Pranayama consists of modifications of the breathing process which we bring about deliberately and consciously. We can modify breathing in three different ways:
1. By inhaling and exhaling rapidly, taking shallow breaths.
2. By inhaling and exhaling slowly, taking long or deep breaths.
3. By stopping the act of breathing altogether.
The first way of modifying breathing is not usually included in pranayama proper, although it is sometimes closely associated with it. The second and third ways mentioned above do belong to the domain of pranayama. In fact, pranayama practice may very well be summarized in these two ways.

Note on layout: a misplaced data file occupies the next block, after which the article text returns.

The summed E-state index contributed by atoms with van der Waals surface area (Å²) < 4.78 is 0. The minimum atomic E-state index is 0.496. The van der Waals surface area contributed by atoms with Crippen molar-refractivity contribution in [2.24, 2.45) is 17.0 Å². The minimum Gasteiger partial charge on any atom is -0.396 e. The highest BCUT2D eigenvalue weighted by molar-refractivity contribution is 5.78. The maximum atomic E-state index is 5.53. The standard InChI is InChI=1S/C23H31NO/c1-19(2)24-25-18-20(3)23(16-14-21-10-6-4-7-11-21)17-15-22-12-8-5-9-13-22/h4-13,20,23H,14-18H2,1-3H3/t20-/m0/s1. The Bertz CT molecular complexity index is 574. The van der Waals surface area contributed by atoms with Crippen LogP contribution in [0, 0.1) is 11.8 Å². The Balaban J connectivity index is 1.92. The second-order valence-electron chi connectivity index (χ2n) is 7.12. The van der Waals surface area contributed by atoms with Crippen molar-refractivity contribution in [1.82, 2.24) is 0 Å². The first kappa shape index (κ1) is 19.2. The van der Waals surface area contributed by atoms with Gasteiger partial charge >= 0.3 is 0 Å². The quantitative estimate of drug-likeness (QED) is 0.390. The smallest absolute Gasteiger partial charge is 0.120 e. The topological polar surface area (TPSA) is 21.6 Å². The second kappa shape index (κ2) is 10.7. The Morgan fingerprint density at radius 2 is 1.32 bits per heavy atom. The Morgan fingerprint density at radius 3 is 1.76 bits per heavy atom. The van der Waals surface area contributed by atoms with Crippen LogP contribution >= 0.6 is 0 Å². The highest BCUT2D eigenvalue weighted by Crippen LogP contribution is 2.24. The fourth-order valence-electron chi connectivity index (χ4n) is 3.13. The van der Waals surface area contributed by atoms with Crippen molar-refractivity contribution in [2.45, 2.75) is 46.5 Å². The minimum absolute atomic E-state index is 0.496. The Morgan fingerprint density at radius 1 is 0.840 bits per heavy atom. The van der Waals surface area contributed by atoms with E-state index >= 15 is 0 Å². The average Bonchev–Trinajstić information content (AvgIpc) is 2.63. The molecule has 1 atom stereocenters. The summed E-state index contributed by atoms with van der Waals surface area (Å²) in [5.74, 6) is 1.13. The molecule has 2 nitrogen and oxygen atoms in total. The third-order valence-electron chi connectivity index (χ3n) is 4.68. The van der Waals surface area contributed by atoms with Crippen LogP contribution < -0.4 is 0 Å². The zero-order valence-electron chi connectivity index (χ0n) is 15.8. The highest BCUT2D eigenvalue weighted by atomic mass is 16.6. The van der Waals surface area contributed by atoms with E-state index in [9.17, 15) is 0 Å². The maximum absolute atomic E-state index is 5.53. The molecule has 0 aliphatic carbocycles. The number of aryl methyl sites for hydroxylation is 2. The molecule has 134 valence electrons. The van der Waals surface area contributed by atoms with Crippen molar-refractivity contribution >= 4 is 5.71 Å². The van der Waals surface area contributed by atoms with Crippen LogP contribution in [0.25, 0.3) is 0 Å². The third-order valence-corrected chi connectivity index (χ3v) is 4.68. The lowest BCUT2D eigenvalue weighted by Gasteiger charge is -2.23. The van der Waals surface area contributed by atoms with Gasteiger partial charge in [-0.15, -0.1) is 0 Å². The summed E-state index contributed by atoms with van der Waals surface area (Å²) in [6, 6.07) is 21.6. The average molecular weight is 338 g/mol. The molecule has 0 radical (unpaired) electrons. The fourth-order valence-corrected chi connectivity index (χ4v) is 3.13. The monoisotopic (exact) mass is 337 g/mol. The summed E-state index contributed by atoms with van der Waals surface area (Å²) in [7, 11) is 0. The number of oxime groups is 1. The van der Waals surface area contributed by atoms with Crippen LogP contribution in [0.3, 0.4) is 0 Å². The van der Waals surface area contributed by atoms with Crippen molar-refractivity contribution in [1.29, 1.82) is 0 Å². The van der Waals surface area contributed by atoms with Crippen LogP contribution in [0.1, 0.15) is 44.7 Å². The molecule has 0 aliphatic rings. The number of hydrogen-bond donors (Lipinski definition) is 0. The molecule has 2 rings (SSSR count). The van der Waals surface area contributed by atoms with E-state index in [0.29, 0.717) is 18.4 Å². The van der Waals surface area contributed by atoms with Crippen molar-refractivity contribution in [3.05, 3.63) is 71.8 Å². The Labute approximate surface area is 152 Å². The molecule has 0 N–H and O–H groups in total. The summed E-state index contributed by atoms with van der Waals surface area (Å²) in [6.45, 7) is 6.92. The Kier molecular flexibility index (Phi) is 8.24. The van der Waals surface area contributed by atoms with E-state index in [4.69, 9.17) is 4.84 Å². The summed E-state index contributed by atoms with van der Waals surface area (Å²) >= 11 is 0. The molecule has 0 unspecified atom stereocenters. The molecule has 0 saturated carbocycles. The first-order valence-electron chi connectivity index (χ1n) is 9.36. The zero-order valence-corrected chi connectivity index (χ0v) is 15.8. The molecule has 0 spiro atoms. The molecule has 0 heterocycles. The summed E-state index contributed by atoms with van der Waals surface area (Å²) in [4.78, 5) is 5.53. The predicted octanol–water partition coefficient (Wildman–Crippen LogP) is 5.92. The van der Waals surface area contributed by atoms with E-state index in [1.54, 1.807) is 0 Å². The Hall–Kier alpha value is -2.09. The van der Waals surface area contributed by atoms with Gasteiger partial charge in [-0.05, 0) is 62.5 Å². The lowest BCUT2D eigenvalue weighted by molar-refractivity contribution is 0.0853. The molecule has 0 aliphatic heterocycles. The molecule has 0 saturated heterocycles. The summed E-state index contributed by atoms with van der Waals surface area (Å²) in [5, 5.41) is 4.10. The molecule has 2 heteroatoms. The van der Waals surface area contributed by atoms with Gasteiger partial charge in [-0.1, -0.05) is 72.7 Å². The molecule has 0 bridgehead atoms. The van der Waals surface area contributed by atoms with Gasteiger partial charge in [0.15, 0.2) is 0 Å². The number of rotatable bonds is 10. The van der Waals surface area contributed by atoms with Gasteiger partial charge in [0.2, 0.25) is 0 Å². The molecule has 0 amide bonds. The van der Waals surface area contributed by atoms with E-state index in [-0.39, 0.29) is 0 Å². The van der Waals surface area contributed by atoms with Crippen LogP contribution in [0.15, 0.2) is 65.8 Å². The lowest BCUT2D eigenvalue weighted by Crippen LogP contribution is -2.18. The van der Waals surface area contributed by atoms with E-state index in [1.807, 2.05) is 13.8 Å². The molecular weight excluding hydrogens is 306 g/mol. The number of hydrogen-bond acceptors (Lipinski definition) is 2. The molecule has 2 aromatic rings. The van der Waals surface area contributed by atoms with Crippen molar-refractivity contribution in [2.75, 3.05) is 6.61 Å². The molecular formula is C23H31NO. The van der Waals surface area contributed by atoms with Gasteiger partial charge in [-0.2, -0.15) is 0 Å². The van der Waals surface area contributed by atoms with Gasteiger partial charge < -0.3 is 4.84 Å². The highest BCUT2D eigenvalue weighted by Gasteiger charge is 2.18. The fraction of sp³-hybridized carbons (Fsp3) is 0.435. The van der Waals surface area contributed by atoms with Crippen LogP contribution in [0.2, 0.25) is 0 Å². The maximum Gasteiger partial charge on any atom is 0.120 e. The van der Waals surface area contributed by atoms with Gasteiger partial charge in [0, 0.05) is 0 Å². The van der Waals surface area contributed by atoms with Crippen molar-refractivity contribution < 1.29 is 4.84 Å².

There is one more condition to be fulfilled if any breathing modification is to be called pranayama. That is regarding the posture. Pranayama is practiced in a sitting posture. There are about half a dozen postures available for this purpose. They are called meditation postures, because they are very suitable for meditation. The most renowned among them is Siddhasana. The simplest and most comfortable and less strenuous is Swastikasana. Padmasana is the one which is most recommended traditionally for pranayama. We shall describe these postures in detail in a later chapter. It may be enough to mention here that pranayamais defined by Patanjali as a modification of breathing in a sitting posture which is steady and comfortable. Such a posture is an essential part of pranayama.